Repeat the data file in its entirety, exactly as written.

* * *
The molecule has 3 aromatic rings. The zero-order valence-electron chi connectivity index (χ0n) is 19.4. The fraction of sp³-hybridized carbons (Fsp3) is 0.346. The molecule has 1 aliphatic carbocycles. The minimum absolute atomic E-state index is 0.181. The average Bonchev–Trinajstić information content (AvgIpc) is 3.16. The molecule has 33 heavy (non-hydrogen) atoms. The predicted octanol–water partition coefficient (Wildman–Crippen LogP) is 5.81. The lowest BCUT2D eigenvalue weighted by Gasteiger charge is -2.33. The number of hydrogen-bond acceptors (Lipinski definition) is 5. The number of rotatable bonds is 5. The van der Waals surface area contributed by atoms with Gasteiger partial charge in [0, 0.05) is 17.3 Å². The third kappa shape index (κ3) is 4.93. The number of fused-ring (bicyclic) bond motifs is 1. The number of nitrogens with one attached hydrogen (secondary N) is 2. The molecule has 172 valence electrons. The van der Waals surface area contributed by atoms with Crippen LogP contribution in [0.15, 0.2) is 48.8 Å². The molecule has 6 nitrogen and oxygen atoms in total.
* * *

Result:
The molecule has 3 aromatic rings. The zero-order valence-electron chi connectivity index (χ0n) is 19.4. The fraction of sp³-hybridized carbons (Fsp3) is 0.346. The molecule has 1 aliphatic carbocycles. The minimum absolute atomic E-state index is 0.181. The average Bonchev–Trinajstić information content (AvgIpc) is 3.16. The molecule has 33 heavy (non-hydrogen) atoms. The predicted octanol–water partition coefficient (Wildman–Crippen LogP) is 5.81. The lowest BCUT2D eigenvalue weighted by Gasteiger charge is -2.33. The number of hydrogen-bond acceptors (Lipinski definition) is 5. The number of rotatable bonds is 5. The van der Waals surface area contributed by atoms with Gasteiger partial charge in [0, 0.05) is 17.3 Å². The third kappa shape index (κ3) is 4.93. The number of fused-ring (bicyclic) bond motifs is 1. The number of nitrogens with one attached hydrogen (secondary N) is 2. The molecule has 172 valence electrons. The van der Waals surface area contributed by atoms with Crippen LogP contribution in [0.15, 0.2) is 48.8 Å². The molecule has 6 nitrogen and oxygen atoms in total.